What is Translation Memory and how it works

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Translation Memory

Translation Memory Introduction

Translation business is centered around one key metric: the number of words to translate. The quantity of untranslated text, along with its type (technical, medical, fiction, certificate, etc) determines the amount of effort that will go into the project, and, ultimately, the cost to the customer.

There are many tools that help the translator maintain the consistency of translation from one project to another, and can significantly increase the speed of translation while simultaneously decreasing the total turnaround time and lowering the overall cost. These tools are called Machine Translation (or TM), and they play a vital role in any long-term translation cooperation. What they do is identify repeating blocks of text and translations done previously, and substitute them in as translator works on the text, as well as marking annotations for translator where additional editing is needed. With each subsequent translation your TM memory grows, and the effort of translating new text decreases. At the same time it also allows the language vendor to assign another translator or spread the work between the team members and maintain the consistency of terms.

Translation Memory Process

Consider the following scenario: you are localizing a website or an application. You have a resource file with strings in it, manuals or online help that goes along with it and marketing collateral as well. You need to have all of that translated into a specific target language (let’s say, Latin American Spanish). You package up all these individual materials and send them off to a translation company for a quote.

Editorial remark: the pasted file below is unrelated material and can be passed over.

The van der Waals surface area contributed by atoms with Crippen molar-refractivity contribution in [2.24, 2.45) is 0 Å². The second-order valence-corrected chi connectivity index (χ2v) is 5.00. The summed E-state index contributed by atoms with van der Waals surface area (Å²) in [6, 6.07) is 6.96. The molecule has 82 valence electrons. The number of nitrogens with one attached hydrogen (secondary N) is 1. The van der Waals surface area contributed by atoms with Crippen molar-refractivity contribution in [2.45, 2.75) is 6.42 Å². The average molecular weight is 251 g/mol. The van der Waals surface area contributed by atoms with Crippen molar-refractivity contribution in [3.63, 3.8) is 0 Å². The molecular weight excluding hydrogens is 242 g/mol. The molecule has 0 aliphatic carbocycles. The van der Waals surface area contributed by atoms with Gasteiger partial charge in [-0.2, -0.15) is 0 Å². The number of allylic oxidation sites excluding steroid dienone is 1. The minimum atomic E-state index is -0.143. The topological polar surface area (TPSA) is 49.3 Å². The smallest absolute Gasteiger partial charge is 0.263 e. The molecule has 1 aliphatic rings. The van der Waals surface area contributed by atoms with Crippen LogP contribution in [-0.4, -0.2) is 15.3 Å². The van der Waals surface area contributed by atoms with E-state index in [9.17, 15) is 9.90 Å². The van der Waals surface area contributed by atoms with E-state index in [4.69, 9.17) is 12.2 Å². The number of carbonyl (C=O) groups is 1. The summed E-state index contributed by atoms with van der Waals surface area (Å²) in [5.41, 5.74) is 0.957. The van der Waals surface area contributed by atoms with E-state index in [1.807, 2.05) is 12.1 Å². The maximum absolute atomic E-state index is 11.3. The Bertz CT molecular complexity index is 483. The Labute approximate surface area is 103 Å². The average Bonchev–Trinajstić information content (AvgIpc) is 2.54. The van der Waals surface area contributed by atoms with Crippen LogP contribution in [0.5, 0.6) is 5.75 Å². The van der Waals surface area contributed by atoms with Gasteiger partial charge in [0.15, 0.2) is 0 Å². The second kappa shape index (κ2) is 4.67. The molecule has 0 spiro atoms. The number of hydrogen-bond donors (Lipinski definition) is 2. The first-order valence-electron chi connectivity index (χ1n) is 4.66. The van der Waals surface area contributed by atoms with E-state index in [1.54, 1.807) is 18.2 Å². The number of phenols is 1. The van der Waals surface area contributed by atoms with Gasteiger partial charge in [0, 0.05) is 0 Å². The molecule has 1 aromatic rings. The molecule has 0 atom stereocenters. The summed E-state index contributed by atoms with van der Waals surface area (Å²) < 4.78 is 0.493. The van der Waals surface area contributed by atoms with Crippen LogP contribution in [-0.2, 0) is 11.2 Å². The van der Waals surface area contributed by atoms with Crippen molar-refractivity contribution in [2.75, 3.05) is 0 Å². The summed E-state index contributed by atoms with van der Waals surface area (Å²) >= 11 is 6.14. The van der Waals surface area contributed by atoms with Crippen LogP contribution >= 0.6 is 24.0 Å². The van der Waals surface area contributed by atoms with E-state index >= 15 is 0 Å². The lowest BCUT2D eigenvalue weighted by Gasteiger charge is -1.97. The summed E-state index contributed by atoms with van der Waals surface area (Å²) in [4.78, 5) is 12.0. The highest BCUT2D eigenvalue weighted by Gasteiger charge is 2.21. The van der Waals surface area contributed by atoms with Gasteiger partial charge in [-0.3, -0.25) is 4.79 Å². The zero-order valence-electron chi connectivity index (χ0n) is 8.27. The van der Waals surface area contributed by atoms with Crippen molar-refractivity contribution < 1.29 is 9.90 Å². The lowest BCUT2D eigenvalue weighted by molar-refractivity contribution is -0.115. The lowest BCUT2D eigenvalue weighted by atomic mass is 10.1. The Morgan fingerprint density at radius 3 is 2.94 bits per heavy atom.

Now that the language vendor receives your files, they load it into the TM studio and run analysis on the contents. If this is the first time you are working on these, a new project is started and new Translation Memory dictionary is created. Language vendor has no previous translations specific to you available, so what they can do is run a repetitions and context match analysis on all files grouped together to see – how much effort can be saved when the TM Studio identifies segments (words grouped together or whole sentences) that repeat across the files.

Once the analysis is complete, TM Studio will produce a full report that will show the total volume of words that need to be translated, and how closely they resemble each other. With technical documentation the high level of repetition is not uncommon, because you use the same segments both in the help manuals, as well as marketing materials, and your resource files as well.